The best con artists in fiction
The devil gets all the best tunes, or so they say. I don’t know whether that’s strictly true, but it’s certainly the case that he gets some of the best plots, and that fact was at the forefront of my mind as I sat down to write my fourth book, The Death of Mrs Westaway.
Having written three books about characters who were essentially in the wrong place at the wrong time – ordinary, innocent women caught up in terrifying events basically through no fault of their own – I decided I wanted to do something rather different for my fourth.
I wanted to write a book about someone creates their own nightmare – someone who sets out to commit a crime, to actively deceive others, and in doing so brings the events of the novel upon themselves. And so I created Hal – a cynical tarot reader, with a stock in trade of reading people and telling them what she thinks they want to hear, who decides to claim a legacy she’s not entitled to, and in the process starts a nightmarish sequence of dominoes.
I don’t know if Hal qualifies exactly as a con artist, but she does set out to commit a con. And in doing so, she’s following in some pretty big fictional steps. Everyone loves a chancer, and here are some of my own personal favourites…
The best con artists in fiction:
The Talented Mr Ripley by Patricia Highsmith
Tom Ripley in The Talented Mr Ripley by Patricia Highsmith
If you haven’t read Patricia Highsmith’s eponymous Ripley novels, you have a treat in store. Ripley is an anti-hero like no other – at once utterly repellent, amoral and selfish, and yet at the same time all too human, and somehow compellingly sympathetic. Highsmith never attempts to excuse or soften Ripley’s increasingly psychopathic behaviour (though Ripley himself is rather more self-pitying) but in spite of that, it’s impossible not to find yourself rooting for him, even while you’re desperate for his comeuppance. In a literary landscape peopled with likeable, relatable protagonists, it’s somehow rather fabulous to find not just one novel, but a whole series of them, focussing unashamedly on a complete cad.
Danny Ocean in Ocean’s Eleven
Danny is in some ways the polar opposite of Tom – charming, handsome, principled – a knave with a heart of gold, who robs from the rich to give to the… well, ok, he doesn’t quite go that far. There’s no suggestion he’ll be giving his ill-gotten gains to anyone apart from himself and his team. But it’s true he has a code of ethics, is intensely loyal to his friends, and his choice of victim, in the form of the casino industry, is a pretty astute one. The key thing, of course, is that he’s clever, and his heist revolves around meticulous intelligence and planning. It’s always attractive, watching someone who is very, very good at what they do, and Danny has that in spades.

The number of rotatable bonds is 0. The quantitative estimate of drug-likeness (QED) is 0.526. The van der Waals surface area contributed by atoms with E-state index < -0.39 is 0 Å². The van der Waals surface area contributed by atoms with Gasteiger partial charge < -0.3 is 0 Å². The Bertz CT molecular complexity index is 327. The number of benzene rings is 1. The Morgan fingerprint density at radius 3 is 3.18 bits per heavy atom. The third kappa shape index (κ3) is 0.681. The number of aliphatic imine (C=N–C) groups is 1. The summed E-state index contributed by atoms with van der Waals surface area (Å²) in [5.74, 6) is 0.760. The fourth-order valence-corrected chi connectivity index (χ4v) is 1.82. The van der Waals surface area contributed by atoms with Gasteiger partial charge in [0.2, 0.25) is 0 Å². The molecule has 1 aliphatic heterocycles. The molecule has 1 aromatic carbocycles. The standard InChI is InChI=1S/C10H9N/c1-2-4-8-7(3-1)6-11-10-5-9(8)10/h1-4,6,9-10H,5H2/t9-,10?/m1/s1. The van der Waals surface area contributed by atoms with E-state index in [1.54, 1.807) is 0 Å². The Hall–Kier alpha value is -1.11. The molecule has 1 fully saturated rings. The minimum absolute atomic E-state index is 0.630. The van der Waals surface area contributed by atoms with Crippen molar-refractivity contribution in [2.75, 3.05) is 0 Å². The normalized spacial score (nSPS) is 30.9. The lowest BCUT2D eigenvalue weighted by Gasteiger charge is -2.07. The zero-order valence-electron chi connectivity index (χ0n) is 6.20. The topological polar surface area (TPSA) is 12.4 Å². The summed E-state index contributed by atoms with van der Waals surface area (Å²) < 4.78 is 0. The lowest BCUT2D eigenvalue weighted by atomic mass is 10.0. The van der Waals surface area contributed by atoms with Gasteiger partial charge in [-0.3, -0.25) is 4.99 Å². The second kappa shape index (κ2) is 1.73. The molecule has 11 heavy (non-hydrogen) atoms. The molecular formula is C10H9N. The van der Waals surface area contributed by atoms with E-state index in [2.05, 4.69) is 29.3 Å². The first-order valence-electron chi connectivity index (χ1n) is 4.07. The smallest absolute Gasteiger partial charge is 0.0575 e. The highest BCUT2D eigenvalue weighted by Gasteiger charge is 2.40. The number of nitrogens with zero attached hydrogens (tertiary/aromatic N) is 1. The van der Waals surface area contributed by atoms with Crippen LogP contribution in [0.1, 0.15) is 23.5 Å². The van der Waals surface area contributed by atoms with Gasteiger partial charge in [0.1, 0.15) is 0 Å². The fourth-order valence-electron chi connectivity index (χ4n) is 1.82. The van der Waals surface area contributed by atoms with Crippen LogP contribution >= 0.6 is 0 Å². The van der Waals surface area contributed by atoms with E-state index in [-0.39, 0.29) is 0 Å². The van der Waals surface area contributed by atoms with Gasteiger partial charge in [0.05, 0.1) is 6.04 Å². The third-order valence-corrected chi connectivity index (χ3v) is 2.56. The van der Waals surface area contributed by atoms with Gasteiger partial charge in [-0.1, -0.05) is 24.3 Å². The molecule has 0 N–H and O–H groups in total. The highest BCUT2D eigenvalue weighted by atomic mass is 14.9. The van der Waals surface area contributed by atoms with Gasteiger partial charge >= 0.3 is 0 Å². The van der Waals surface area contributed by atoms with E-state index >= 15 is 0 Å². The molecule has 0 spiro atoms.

Brat Farrar by Josephine Tey
Brat Farrar in Brat Farrar by Josephine Tey
Brat, the hero of Josephine Tey’s eponymous novel, is a slightly unlikely con artist. In fact, he doesn’t really set out to commit a con at all – the planning and conception is down to another character entirely, the shady Alex Loding who appears only briefly at the beginning and end of the novel. Instead, Brat is swept up in Loding’s scheme and in spite of his own flair for deception, he becomes increasingly uncomfortable with his own role. Based on a real case, Tey’s novel focuses less on the mechanics of the con, and more on the toll it takes on Brat.
Patrick Jane in The Mentalist
This is a bit of a cheat, since Jane is very much a reformed con man, but there’s a kind of charming “set a thief to catch a thief” logic to the pitch of The Mentalist, which imagines that a fraudulent medium has been recruited as a consultant to the CBI to help them solve cases. Unfettered by police codes of conduct, Jane is able to use the techniques honed in his criminal career in the service of law and order, from cold reading right through to plain old pickpocketing.
The Adventures of Sherlock Holmes by Arthur Conan Doyle
Irene Adler in A Scandal in Bohemia by Arthur Conan Doyle
It’s notable that Irene, in spite of her place in popular fiction (and in Holmes’s heart) isn’t a main character. In fact, she appears in only this one short story, and then only fleetingly. This was a problem I ran into again and again when compiling this list. I was over-run with films, novels and TV series featuring con men, but out-and-proud female con artists were much harder to come by – I say “out and proud” because in those books where they do appear, their identity is often a spoiler (a couple of my favourite thrillers have superbly manipulative women at their heart, but to reveal from the outset that they’re conning the reader would be to spoil the twist.)
My own Hal is no Irene Adler – in fact, in many ways she’s the opposite of Holmes’s brilliant, beautiful, merciless adversary. But perhaps she’s my contribution to evening the score.